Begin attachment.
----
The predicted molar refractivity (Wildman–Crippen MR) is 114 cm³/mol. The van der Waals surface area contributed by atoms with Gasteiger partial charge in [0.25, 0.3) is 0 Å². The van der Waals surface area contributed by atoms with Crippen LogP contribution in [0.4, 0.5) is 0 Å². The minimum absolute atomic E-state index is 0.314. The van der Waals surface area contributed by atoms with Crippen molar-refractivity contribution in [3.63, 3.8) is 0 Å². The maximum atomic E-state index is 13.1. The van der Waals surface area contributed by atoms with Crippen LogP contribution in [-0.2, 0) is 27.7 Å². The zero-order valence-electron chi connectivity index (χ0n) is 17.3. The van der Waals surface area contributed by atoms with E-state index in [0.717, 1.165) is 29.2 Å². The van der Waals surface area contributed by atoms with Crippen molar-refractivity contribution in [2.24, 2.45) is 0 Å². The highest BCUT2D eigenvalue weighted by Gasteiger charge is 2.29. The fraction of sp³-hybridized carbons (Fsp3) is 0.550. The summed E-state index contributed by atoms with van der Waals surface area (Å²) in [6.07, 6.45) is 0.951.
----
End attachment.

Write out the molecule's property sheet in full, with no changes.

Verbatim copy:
The predicted molar refractivity (Wildman–Crippen MR) is 114 cm³/mol. The van der Waals surface area contributed by atoms with Gasteiger partial charge in [0.25, 0.3) is 0 Å². The van der Waals surface area contributed by atoms with Crippen LogP contribution in [0.4, 0.5) is 0 Å². The minimum absolute atomic E-state index is 0.314. The van der Waals surface area contributed by atoms with Crippen molar-refractivity contribution in [3.63, 3.8) is 0 Å². The maximum atomic E-state index is 13.1. The van der Waals surface area contributed by atoms with Crippen LogP contribution in [-0.2, 0) is 27.7 Å². The zero-order valence-electron chi connectivity index (χ0n) is 17.3. The van der Waals surface area contributed by atoms with E-state index in [0.717, 1.165) is 29.2 Å². The van der Waals surface area contributed by atoms with Crippen molar-refractivity contribution in [2.24, 2.45) is 0 Å². The highest BCUT2D eigenvalue weighted by Gasteiger charge is 2.29. The fraction of sp³-hybridized carbons (Fsp3) is 0.550. The summed E-state index contributed by atoms with van der Waals surface area (Å²) in [6.07, 6.45) is 0.951.